by Alyce McKenzie
Le Van Professor of Preaching and Worship, Altshuler Distinguished Teaching Professor and Director, Center for Preaching Excellence
Linda Clader in her book Voicing the Vision: Imagination and Prophetic Preaching, points out that, while we are often told that we should practice what we preach, it’s just as true that we inevitably preach what we practice. What am I going to practice this week in preparation for preaching to an empty room, preaching in the absence of real, live bodies?
I’ll be preaching to an empty room Wednesday, March 25 at 11:30 a.m. to the weekly Perkins School of Theology Chapel service, to be held on zoom this week. I going to preach on Proverbs 3:5-8. The sermon title is “Faith Amid Our Fears” Between now and then I’m going to practice what I’m going to preach. I’m going to practice cultivating my faith, in every way I can think of in this Coronavirus confinement.
I’m going to practice making soup. Beef barley to follow the chicken noodle and split pea I made earlier this week. I’m not going to practice baking anything, because I have no defenses against baked goods in these anxious times. Making soup could be a metaphor for creating a sermonic recipe that is homiletically nourishing, but it could also just refer to some really good soup.
I’m going to practice gratitude, for loved ones, food, shelter and clothing, and meaningful projects I can work on from home, including the exegesis of the text and context for the sermon on Proverbs 3:5-8.
I’m going to practice intercession- prayers for those who are physically and economically vulnerable and for their dependents.
I’m going to practice having a routine:
- Making my bed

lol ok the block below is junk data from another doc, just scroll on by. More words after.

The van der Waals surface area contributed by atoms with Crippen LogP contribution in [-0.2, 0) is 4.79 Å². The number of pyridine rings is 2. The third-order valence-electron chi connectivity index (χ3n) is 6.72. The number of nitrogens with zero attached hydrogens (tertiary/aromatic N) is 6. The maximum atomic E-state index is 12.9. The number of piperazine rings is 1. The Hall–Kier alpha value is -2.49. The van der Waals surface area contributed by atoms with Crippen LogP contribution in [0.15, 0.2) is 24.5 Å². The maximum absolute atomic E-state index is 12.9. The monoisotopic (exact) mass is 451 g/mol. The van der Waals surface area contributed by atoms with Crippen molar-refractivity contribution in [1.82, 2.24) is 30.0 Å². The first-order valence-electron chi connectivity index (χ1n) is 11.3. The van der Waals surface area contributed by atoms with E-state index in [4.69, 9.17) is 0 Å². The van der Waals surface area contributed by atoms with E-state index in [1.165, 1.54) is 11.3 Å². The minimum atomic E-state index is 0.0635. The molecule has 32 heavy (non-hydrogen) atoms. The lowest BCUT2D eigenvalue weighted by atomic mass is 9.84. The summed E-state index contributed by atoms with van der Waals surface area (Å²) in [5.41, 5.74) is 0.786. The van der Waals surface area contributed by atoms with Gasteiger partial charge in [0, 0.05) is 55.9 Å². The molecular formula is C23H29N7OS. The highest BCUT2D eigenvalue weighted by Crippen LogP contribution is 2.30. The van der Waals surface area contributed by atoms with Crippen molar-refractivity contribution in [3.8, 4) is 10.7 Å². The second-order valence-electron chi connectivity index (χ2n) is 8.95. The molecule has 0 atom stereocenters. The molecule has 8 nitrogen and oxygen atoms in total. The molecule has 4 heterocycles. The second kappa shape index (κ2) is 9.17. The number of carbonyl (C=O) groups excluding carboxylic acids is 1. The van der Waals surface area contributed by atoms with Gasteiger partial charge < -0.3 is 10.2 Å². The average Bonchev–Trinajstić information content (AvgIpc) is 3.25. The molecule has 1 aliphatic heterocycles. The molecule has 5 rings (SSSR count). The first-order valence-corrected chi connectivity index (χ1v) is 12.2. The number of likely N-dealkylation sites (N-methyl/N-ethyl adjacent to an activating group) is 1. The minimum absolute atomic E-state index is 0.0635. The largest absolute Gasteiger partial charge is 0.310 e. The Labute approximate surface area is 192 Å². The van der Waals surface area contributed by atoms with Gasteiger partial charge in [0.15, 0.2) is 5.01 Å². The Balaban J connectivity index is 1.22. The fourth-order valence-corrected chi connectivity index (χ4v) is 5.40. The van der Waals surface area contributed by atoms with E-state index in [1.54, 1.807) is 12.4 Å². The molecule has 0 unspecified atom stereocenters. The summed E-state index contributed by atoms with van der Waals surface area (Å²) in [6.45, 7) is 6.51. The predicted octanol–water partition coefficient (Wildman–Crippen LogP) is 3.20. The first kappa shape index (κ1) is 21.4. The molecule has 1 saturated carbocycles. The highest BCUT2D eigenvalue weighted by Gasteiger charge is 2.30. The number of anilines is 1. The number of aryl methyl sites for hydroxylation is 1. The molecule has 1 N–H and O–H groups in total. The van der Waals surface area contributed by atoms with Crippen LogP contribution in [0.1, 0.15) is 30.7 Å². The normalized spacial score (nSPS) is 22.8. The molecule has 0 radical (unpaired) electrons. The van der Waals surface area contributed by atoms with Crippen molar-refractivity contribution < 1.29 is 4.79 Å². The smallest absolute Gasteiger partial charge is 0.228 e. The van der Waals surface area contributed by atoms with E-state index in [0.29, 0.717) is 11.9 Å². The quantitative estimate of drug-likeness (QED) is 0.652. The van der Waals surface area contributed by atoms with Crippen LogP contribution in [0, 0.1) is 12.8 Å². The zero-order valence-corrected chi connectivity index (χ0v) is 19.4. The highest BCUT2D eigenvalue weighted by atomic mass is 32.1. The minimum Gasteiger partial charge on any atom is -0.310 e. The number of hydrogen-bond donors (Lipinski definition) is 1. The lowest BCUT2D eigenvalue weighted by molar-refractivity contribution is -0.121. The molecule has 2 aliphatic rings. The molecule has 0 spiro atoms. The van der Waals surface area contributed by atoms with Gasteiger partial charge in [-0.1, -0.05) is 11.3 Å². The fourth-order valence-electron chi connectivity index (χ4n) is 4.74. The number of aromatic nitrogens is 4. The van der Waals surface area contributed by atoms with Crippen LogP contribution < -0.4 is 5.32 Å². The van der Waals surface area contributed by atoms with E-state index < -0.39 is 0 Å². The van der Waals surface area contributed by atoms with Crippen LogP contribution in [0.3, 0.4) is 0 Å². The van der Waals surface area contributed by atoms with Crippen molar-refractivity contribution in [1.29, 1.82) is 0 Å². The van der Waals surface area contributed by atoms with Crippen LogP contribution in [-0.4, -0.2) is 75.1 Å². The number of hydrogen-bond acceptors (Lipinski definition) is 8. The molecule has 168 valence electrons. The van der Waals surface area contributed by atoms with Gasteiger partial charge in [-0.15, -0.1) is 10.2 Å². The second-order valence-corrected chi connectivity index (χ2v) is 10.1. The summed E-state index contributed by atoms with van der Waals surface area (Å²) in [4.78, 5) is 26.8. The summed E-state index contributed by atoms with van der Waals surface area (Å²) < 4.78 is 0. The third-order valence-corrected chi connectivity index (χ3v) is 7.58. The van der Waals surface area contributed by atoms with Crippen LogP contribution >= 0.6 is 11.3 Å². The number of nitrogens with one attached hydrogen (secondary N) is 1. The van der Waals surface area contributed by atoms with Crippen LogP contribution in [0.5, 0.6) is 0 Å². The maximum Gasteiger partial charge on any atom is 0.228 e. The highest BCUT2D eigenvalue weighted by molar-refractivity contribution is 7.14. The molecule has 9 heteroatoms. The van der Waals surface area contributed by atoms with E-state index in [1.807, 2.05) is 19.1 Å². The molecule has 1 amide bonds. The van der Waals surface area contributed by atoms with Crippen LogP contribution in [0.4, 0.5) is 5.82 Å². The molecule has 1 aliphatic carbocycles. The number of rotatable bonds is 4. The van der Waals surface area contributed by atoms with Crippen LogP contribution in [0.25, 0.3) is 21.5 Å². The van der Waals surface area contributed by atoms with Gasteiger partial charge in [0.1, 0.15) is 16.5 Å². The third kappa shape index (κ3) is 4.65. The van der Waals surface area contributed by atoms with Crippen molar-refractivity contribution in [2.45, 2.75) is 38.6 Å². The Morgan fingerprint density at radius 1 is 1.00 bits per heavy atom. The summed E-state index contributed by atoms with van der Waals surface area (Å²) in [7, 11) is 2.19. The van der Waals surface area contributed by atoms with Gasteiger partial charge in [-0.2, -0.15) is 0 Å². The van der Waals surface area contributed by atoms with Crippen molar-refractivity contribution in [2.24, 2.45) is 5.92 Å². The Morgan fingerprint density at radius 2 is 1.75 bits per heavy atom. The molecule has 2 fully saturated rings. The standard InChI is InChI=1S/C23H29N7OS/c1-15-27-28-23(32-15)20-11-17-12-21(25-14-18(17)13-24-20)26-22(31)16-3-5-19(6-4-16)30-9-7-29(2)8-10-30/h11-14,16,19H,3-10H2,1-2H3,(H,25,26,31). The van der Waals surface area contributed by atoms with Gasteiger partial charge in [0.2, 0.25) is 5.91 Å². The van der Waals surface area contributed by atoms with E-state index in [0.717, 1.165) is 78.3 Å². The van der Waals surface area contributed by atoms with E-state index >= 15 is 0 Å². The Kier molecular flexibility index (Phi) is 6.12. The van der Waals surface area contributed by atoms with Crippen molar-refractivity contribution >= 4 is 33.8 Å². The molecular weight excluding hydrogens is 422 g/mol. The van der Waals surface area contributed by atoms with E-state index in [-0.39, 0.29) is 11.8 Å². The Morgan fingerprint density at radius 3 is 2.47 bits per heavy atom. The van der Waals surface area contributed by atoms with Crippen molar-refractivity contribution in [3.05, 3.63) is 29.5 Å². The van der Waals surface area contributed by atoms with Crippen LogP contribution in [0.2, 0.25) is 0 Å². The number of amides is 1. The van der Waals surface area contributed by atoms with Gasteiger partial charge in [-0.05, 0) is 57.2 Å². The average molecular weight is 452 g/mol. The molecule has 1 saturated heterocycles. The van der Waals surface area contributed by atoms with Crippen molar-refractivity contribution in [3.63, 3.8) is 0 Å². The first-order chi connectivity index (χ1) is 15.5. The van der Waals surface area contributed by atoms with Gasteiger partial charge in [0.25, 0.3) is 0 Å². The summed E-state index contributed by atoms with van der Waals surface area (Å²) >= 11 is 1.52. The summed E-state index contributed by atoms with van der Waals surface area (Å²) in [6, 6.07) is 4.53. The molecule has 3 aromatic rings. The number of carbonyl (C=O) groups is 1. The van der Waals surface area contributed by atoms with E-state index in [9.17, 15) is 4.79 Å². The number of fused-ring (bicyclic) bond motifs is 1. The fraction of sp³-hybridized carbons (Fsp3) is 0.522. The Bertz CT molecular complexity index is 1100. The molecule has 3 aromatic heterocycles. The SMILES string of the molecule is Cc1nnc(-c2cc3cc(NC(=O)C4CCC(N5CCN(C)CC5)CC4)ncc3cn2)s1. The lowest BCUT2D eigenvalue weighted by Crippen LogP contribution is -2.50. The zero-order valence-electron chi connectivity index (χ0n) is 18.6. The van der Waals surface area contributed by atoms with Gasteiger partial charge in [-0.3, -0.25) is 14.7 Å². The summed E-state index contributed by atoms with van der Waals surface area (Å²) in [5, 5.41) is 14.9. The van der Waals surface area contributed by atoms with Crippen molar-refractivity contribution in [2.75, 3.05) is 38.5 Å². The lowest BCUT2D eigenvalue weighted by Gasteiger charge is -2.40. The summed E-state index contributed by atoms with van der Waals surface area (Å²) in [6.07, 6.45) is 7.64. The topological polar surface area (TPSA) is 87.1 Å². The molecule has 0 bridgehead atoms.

- Doing my morning devotions and journaling
- Working on my sermon
- Exercising every afternoon whether I feel like it or not.
- Making a contact with a friend or family member to ask how they’re doing.
I’m going to practice looking for the joy and even humor in everyday life. I’m currently writing a book with my colleague at SMU, Professor Owen Lynch called A Funny Thing Happened on the Way to the Pulpit: Preaching and Humor (Westminster John Knox Press, 2021). I’m going to practice looking for humor (not cruel or flippant, but appropriate) and being grateful for those who are generating wholesome humor for these fearful days.
- If you buy 30 rolls of toilet paper, tithe 3.
- If you roll your cart out of CVS with 10 bottles of hand sanitizer, have you forgotten that for you not to catch Covid-19 other people also need to sanitize their hands?
- In three weeks we will know what color hair everyone really has.
And much, much more …
I’m going to continue to practice the presence of God in the routine activities of each day of this Corona confinement. I’m inspired by the story of Brother Lawrence, a 17th century French monk, who wrote the spiritual classic The Practice of the Presence of God. Born Nicholas Herman, he served as a soldier in the Thirty Years War and sustained a serious injury that left him with chronic pain. At mid-life he entered a newly established monastery in Paris and took on the religious name Lawrence of the Resurrection. He became the cook for the community which grew to over one hundred members. After fifteen years, his duties were shifted to the sandal repair shop, but even then, he often returned to the busy kitchen to help out. Throughout his life he practiced conversation with God during the most mundane of tasks, like mending sandals or chopping potatoes for beef barley soup! Brother Lawrence developed the ability to converse incessantly with God throughout the entire day, regardless of what he was doing. Henri Nouwen, when he encountered Brother Lawrence’ thoughts for the first time, considered them to be simple, naïve and even unrealistic. But he gradually became aware that the cultivation of God’s presence “is not just a nice idea for a seventeenth-century monk but a most important challenge to our present-day life situation.” Nouwen, Henri, J.M., Foreword, The Practice of the Presence of God, trans. John Delaney (Image, 1977):10.
This week, whether making my bed, preparing soup, or crafting a sermon, I’m going to practice what I’m going to preach, be it on a Wednesday or a Sunday: recognizing and trusting in the Presence of God.
More from Dr. Alyce McKenzie:
Le Van Professor of Preaching and Worship, Altshuler Distinguished Teaching Professor and Director, Perkins Center for Preaching Excellence.
Read Part 1 of Dr. McKenzie’s blog: “Preaching to an Empty Room”
Listen to Dr. McKenzie on the Louisiana NOW Podcast: “Preaching to an Empty Room, A Conversation with Alyce McKenzie”
The Louisiana NOW podcast is hosted by Todd Rossnagel, produced by Mary Burleigh and sponsored by The United Methodist Foundation of Louisiana.